Is there a paradox of altruism?

In Jonathan Seglow (ed.), The Ethics of Altruism. F. Cass Publishers. pp. 87-105 (2004)
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Abstract

Behavioural scientists show altruism to exist as a distinctive personality. Yet when subjected to philosophical scrutiny, and altruistic personality is prima facie paradoxical. To motivate herself to help others, the altruist needs ?extensivity?, the capacity to compassionately identify with others. To aid others effectively, however, the altruist must have individuation, the possession of highly developed autonomy and self-efficacy. We assert that a better understanding of the relationship between concern for others and concern for self reveals the paradox to be merely apparent. We find that, in extending themselves in caring behaviours, altruists actually enhance their individuality. Moreover, given the differences between compassion and empathy and the way empathy medicates between compassionate co-feeling and individuation, extensivity and individuation do not necessarily conflict. We conclude therefore that despite appearances the altruistic personality is a coherent construct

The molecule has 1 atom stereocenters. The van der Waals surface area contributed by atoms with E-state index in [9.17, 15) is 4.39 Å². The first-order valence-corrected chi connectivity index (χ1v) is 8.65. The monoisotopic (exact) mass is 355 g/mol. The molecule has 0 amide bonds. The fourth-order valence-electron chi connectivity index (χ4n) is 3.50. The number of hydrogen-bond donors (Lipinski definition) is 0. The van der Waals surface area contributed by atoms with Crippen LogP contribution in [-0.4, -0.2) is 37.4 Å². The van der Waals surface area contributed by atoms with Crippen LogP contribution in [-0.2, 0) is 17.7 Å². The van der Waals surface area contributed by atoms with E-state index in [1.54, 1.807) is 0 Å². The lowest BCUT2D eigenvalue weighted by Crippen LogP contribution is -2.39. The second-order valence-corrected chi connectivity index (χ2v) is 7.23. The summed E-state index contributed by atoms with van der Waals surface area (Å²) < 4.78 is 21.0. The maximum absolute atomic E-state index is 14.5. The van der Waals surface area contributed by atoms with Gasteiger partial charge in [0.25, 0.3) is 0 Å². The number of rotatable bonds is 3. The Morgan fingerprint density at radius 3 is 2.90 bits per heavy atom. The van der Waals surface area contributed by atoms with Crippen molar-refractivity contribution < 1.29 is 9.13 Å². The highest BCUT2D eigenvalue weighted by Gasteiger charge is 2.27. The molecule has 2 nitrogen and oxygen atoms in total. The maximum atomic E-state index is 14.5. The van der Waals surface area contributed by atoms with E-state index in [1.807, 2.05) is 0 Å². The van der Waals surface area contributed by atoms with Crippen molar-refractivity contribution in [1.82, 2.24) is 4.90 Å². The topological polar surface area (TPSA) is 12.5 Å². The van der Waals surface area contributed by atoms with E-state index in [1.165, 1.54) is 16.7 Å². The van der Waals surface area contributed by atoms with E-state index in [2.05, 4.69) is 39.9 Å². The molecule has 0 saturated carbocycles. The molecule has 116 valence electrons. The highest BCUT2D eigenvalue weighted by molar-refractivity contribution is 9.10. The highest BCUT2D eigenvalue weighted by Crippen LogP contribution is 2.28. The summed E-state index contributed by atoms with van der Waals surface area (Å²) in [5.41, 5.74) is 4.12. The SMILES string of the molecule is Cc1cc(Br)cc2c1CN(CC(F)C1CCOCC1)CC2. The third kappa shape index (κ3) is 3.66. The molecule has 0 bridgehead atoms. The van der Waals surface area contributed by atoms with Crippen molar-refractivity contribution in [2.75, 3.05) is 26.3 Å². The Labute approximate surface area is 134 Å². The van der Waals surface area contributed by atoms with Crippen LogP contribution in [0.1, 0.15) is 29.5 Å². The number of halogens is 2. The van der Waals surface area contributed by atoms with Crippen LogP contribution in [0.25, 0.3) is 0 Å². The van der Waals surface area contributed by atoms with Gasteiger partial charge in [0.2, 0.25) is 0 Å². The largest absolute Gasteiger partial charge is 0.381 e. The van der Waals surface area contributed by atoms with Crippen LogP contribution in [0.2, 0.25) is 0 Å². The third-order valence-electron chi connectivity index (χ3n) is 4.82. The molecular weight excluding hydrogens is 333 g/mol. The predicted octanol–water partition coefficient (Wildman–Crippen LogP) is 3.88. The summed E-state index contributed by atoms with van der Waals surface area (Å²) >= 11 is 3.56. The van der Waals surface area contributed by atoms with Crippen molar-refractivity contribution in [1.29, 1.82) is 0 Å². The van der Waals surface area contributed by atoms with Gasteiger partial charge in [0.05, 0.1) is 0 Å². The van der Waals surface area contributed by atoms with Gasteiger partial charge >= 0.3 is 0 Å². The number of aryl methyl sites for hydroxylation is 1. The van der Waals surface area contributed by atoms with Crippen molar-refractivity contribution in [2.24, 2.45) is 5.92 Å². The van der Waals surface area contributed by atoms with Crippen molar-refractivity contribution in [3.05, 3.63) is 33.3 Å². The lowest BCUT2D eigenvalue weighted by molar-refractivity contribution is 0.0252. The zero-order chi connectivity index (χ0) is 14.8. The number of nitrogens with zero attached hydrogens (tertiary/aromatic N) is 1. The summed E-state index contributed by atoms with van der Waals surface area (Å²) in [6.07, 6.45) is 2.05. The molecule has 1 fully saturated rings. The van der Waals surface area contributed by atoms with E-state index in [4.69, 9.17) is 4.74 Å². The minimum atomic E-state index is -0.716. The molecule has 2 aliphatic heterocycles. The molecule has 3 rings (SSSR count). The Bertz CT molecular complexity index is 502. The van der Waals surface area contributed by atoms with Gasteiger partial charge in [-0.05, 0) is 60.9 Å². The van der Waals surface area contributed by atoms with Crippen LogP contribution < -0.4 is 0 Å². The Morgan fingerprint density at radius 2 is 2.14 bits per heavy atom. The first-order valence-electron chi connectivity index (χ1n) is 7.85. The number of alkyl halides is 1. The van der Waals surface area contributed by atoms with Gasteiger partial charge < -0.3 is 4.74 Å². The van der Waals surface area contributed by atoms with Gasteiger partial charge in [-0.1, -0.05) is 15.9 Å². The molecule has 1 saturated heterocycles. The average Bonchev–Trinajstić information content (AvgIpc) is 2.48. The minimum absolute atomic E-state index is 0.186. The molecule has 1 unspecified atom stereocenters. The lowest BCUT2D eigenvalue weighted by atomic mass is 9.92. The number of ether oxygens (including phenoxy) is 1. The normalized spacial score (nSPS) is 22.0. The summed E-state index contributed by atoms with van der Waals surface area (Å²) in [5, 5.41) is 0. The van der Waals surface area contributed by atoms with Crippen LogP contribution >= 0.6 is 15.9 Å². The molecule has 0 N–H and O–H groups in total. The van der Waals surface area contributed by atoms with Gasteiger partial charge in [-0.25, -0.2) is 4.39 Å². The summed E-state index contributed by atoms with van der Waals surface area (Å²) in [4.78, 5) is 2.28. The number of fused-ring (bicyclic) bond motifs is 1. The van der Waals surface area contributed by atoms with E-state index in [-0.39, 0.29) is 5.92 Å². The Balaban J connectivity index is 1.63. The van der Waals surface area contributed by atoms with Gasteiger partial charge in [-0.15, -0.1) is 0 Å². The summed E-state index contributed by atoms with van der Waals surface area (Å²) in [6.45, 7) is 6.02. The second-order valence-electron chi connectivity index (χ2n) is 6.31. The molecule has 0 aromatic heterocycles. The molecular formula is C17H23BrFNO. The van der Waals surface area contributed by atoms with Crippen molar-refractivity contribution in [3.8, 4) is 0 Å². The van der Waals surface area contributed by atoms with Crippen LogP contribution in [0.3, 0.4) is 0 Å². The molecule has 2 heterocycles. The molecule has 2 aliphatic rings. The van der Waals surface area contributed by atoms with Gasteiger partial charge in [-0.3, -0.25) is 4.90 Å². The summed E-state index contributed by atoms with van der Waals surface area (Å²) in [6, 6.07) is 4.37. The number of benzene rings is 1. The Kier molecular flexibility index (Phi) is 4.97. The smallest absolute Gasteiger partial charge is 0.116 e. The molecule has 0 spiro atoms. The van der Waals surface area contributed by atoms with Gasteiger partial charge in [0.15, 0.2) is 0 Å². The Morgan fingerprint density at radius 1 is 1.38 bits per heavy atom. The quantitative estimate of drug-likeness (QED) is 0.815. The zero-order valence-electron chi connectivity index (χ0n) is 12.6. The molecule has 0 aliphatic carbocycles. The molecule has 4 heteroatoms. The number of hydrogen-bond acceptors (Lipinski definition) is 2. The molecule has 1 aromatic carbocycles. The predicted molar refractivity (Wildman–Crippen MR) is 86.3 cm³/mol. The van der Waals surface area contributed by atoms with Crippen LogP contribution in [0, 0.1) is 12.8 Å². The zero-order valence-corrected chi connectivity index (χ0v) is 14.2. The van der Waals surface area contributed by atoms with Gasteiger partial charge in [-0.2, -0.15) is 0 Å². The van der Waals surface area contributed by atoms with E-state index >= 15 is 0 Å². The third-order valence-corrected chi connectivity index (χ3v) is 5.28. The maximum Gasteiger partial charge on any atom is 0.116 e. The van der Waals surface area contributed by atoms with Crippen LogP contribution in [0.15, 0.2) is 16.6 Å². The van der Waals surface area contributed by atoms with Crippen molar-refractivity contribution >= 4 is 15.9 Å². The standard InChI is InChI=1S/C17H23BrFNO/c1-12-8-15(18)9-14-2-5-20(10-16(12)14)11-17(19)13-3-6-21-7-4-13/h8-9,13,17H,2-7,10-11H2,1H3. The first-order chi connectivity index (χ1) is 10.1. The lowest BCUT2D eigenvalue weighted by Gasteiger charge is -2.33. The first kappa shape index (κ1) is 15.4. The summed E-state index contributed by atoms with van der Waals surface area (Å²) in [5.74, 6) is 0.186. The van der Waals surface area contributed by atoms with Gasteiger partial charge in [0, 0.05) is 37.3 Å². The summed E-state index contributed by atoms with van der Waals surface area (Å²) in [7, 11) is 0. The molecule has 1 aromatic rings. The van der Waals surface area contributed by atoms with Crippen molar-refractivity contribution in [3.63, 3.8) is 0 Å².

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Robert Paul Churchill
George Washington University

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